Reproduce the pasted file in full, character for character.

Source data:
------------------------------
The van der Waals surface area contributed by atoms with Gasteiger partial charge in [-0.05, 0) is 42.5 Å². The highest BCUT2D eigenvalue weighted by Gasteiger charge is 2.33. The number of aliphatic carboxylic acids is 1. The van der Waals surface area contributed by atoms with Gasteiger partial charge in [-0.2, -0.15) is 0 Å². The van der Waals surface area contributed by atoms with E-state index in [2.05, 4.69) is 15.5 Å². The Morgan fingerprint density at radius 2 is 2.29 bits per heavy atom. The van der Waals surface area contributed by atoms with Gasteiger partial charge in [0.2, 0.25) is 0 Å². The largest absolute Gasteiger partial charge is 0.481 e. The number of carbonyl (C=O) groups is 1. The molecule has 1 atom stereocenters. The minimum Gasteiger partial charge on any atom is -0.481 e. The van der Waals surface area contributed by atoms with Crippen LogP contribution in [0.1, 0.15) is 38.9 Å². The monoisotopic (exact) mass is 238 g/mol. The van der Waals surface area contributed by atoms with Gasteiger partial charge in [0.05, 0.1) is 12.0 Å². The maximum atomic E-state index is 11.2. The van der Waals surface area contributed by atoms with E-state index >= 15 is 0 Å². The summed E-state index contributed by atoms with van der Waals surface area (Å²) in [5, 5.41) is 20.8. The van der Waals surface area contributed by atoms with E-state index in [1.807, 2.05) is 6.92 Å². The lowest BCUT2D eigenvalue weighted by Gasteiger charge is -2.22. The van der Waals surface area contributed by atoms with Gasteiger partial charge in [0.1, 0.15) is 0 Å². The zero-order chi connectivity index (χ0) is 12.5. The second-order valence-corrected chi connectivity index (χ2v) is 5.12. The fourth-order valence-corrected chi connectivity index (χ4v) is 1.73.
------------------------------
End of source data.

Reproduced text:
The van der Waals surface area contributed by atoms with Gasteiger partial charge in [-0.05, 0) is 42.5 Å². The highest BCUT2D eigenvalue weighted by Gasteiger charge is 2.33. The number of aliphatic carboxylic acids is 1. The van der Waals surface area contributed by atoms with Gasteiger partial charge in [-0.2, -0.15) is 0 Å². The van der Waals surface area contributed by atoms with E-state index in [2.05, 4.69) is 15.5 Å². The Morgan fingerprint density at radius 2 is 2.29 bits per heavy atom. The van der Waals surface area contributed by atoms with Gasteiger partial charge in [0.2, 0.25) is 0 Å². The largest absolute Gasteiger partial charge is 0.481 e. The number of carbonyl (C=O) groups is 1. The molecule has 1 atom stereocenters. The minimum Gasteiger partial charge on any atom is -0.481 e. The van der Waals surface area contributed by atoms with Crippen LogP contribution in [0.1, 0.15) is 38.9 Å². The monoisotopic (exact) mass is 238 g/mol. The van der Waals surface area contributed by atoms with Gasteiger partial charge in [0.05, 0.1) is 12.0 Å². The maximum atomic E-state index is 11.2. The van der Waals surface area contributed by atoms with E-state index >= 15 is 0 Å². The summed E-state index contributed by atoms with van der Waals surface area (Å²) in [5, 5.41) is 20.8. The van der Waals surface area contributed by atoms with E-state index in [1.807, 2.05) is 6.92 Å². The lowest BCUT2D eigenvalue weighted by Gasteiger charge is -2.22. The van der Waals surface area contributed by atoms with Gasteiger partial charge in [0.1, 0.15) is 0 Å². The zero-order chi connectivity index (χ0) is 12.5. The second-order valence-corrected chi connectivity index (χ2v) is 5.12. The fourth-order valence-corrected chi connectivity index (χ4v) is 1.73.